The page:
I am of the opinion, that one of the most powerful words in the English language is “DECIDE.” You’ve heard the saying, “Life is not a matter of chance, it’s a matter of choice.” If you don’t like the way things are going, if you want to change your future, then you need to change your habits. You can either choose to do or not to do anything … YOU DECIDE. Ralph Waldo Emerson said it so profoundly: “The only person you are destined to become, is the person you DECIDE to be.”
Companies today, must involve lots of people in the process of serving a client, and clients understand that. But, we need to never lose sight that the ORIGINAL contact, the salesperson, the person who convinced the client to buy the product/service … the person who created rapport, confidence and trust with the client … should NEVER drop out of the process.
Developing rapport, trust and confidence are all critical if you want to make a sale. You cannot influence a client without first creating rapport. With rapport you have mutual attention, a connection, a feeling of commonality that you are in this together. You need to be in sync with your client and you can’t do that unless you try and look at the situation through their eyes. As the late, great Stephen Covey once said: “Seek first to understand, then to be understood.”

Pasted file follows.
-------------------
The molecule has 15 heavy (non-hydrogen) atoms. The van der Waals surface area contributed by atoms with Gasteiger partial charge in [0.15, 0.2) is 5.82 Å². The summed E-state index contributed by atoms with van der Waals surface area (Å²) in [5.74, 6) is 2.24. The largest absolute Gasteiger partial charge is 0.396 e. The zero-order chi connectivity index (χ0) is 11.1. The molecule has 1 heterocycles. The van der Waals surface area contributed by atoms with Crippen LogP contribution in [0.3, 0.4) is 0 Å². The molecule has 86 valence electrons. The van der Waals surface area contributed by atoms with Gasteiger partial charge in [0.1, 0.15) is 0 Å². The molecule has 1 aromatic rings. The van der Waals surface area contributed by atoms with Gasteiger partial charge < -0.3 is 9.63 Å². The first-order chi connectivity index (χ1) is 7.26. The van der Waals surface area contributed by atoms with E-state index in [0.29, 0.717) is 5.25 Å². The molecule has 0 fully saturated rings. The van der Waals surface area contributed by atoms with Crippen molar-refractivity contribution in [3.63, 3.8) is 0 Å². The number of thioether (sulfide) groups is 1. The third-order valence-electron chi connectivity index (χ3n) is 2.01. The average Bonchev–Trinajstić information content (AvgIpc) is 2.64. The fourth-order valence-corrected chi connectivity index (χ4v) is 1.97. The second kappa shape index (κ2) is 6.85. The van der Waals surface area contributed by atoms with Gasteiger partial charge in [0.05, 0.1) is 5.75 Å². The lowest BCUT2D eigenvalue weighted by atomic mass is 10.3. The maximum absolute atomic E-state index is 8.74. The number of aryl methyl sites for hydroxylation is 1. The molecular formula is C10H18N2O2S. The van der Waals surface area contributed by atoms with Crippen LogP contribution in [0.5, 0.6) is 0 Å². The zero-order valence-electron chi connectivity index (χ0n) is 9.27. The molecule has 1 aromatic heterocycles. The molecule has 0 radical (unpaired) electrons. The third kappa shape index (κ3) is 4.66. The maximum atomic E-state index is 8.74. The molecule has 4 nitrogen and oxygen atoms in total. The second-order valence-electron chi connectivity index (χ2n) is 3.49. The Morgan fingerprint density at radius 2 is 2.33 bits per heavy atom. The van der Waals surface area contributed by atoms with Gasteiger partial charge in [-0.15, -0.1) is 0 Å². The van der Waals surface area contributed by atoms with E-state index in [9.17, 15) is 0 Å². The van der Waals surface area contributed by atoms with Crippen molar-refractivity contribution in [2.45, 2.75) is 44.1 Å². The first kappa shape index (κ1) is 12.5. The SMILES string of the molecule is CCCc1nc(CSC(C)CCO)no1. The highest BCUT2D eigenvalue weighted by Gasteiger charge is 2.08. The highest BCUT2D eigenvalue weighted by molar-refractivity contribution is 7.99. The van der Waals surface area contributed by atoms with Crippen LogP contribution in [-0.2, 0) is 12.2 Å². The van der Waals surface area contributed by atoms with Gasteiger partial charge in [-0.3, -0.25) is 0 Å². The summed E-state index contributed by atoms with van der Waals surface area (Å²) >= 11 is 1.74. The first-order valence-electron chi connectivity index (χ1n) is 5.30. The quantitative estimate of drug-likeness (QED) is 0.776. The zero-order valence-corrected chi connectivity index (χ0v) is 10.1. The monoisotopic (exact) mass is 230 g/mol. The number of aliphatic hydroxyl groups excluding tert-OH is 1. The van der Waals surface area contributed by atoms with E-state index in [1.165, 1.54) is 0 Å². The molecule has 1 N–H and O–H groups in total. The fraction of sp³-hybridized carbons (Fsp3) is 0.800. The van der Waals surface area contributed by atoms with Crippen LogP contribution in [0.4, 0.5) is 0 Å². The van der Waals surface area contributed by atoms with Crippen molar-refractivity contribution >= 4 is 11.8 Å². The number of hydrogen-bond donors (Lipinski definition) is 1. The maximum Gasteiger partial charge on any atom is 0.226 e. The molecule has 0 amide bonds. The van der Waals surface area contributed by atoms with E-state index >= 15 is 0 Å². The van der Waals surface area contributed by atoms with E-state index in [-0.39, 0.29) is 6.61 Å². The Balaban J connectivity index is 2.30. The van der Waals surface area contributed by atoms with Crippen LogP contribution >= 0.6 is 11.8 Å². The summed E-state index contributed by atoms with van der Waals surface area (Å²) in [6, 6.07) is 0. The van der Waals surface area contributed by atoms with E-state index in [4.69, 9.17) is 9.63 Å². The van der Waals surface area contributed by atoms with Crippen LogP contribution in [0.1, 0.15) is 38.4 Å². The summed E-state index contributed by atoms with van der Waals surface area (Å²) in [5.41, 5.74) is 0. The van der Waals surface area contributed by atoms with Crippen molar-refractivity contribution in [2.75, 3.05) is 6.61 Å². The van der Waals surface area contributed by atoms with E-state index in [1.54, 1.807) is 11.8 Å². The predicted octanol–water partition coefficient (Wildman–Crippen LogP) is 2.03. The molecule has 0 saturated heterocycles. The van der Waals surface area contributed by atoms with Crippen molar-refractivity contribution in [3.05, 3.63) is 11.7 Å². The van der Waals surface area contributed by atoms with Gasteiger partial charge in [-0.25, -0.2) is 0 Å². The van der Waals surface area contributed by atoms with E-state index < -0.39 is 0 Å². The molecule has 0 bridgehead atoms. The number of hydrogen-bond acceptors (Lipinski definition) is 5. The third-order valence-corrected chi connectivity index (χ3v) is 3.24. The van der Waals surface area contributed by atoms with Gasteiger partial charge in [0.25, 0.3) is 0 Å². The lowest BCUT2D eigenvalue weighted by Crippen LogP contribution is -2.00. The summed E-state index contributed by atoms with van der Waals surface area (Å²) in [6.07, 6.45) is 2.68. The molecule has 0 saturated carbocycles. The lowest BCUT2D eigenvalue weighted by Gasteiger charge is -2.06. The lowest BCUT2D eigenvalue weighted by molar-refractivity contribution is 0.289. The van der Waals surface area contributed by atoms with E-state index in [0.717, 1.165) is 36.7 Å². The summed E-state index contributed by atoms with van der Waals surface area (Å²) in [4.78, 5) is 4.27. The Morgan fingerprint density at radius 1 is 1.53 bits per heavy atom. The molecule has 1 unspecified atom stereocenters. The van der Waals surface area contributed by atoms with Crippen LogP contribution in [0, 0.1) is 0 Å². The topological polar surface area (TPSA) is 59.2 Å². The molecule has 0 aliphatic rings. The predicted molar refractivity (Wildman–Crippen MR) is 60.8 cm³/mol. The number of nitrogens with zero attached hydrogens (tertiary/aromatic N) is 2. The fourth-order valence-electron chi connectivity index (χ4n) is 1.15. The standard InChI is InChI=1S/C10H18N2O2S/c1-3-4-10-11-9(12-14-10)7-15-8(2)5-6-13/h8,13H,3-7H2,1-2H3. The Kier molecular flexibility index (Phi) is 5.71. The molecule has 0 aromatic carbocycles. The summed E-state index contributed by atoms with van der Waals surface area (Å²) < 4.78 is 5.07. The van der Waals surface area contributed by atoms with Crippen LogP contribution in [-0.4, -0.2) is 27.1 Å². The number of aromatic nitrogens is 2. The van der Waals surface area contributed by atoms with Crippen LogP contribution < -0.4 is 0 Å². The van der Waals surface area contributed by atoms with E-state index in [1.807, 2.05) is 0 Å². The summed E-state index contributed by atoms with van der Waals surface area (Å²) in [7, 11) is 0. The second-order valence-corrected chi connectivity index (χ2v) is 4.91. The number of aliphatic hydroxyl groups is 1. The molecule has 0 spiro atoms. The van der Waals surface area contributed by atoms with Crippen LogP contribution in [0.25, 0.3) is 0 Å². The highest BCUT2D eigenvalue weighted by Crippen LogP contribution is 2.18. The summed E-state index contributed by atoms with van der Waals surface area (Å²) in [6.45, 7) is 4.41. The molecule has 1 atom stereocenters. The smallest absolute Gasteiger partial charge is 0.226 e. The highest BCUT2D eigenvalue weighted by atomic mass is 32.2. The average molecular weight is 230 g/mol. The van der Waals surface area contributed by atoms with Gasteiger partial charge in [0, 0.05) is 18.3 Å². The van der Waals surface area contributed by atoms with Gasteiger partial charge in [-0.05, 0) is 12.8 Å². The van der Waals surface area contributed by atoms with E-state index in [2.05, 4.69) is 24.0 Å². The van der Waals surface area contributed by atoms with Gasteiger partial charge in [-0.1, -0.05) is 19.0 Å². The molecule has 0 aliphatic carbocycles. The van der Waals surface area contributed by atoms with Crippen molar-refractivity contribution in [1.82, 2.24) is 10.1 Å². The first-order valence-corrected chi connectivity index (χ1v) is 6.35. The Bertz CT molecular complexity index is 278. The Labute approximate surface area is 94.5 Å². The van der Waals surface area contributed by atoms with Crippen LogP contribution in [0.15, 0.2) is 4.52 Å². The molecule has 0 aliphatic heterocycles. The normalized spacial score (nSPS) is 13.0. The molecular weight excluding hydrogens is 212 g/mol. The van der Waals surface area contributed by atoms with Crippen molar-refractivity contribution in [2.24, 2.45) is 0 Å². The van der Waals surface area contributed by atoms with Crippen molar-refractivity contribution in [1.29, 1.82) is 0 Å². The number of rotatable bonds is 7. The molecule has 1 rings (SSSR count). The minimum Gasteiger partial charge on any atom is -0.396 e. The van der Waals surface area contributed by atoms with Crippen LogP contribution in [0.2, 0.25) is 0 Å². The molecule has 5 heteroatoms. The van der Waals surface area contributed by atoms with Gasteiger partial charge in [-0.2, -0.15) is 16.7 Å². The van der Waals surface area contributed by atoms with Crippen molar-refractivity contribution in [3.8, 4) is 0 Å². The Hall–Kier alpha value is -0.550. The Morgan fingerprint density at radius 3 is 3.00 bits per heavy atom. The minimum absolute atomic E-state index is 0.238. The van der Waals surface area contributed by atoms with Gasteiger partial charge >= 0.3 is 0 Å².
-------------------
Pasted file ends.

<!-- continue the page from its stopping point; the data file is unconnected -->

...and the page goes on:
I wish we had a “GOOD NEWS” channel. Anytime I turn on the TV they are usually talking about things that are bad, wrong, tragic, unfair, cruel, or catastrophic. Law breakers, thieves, rapists, shootings, death, despair and awful weather are the main topics of their programming. I heard a gentleman the other day say, “Why don’t we celebrate what’s right with the world, rather than what is wrong with the world.” I personally feel we all should be looking for the joy in life and sharing it.
When a company loses an employee, they should do some serious soul searching as to why that person left. Why, you may be asking? Because, according to the Society for Human Resource Management, they have estimated that every time a business has to replace a salaried employee, it costs the company, on average, 6 to 9 months' salary. For a manager making $40,000 a year, that's $20,000 to $30,000 in recruiting and training expenses; that is a lot of money.
Did you think in 1998 that in just a few years you would never take pictures on film again? Neither did Kodak and their 170,000 employees. They had no idea their business model was about to change, and bankruptcy was in their future.